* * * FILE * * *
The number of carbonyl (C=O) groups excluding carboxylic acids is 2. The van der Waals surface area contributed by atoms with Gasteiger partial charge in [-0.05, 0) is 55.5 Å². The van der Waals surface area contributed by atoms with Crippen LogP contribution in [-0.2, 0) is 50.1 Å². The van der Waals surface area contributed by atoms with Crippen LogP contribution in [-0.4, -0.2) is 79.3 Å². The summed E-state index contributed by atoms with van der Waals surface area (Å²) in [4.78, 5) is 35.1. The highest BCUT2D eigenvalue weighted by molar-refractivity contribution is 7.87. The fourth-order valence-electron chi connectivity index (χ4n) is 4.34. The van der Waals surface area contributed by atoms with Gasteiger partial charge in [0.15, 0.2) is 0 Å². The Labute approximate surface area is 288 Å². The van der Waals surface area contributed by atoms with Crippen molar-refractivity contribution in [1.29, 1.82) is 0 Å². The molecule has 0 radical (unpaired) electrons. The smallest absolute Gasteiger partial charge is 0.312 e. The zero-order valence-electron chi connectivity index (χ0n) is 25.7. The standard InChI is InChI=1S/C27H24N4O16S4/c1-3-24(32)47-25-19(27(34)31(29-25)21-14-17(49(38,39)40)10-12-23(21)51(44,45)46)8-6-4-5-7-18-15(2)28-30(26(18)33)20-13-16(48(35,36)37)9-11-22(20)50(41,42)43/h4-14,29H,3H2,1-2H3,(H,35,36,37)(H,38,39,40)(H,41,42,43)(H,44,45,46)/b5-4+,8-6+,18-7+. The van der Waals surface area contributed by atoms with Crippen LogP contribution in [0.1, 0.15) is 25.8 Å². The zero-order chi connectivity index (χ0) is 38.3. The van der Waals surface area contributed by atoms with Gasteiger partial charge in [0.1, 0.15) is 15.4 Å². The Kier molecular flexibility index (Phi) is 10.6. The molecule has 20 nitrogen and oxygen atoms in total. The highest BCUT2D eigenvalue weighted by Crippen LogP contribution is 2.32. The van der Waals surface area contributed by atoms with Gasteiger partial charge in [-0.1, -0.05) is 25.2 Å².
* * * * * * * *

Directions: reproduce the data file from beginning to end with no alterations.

The number of carbonyl (C=O) groups excluding carboxylic acids is 2. The van der Waals surface area contributed by atoms with Gasteiger partial charge in [-0.05, 0) is 55.5 Å². The van der Waals surface area contributed by atoms with Crippen LogP contribution in [-0.2, 0) is 50.1 Å². The van der Waals surface area contributed by atoms with Crippen LogP contribution in [-0.4, -0.2) is 79.3 Å². The summed E-state index contributed by atoms with van der Waals surface area (Å²) in [4.78, 5) is 35.1. The highest BCUT2D eigenvalue weighted by molar-refractivity contribution is 7.87. The fourth-order valence-electron chi connectivity index (χ4n) is 4.34. The van der Waals surface area contributed by atoms with Gasteiger partial charge in [0.15, 0.2) is 0 Å². The Labute approximate surface area is 288 Å². The van der Waals surface area contributed by atoms with Crippen molar-refractivity contribution in [1.29, 1.82) is 0 Å². The molecule has 0 radical (unpaired) electrons. The smallest absolute Gasteiger partial charge is 0.312 e. The zero-order valence-electron chi connectivity index (χ0n) is 25.7. The standard InChI is InChI=1S/C27H24N4O16S4/c1-3-24(32)47-25-19(27(34)31(29-25)21-14-17(49(38,39)40)10-12-23(21)51(44,45)46)8-6-4-5-7-18-15(2)28-30(26(18)33)20-13-16(48(35,36)37)9-11-22(20)50(41,42)43/h4-14,29H,3H2,1-2H3,(H,35,36,37)(H,38,39,40)(H,41,42,43)(H,44,45,46)/b5-4+,8-6+,18-7+. The van der Waals surface area contributed by atoms with Crippen LogP contribution in [0.1, 0.15) is 25.8 Å². The zero-order chi connectivity index (χ0) is 38.3. The van der Waals surface area contributed by atoms with Gasteiger partial charge in [0.1, 0.15) is 15.4 Å². The Kier molecular flexibility index (Phi) is 10.6. The molecule has 20 nitrogen and oxygen atoms in total. The highest BCUT2D eigenvalue weighted by Crippen LogP contribution is 2.32. The van der Waals surface area contributed by atoms with Gasteiger partial charge in [-0.1, -0.05) is 25.2 Å².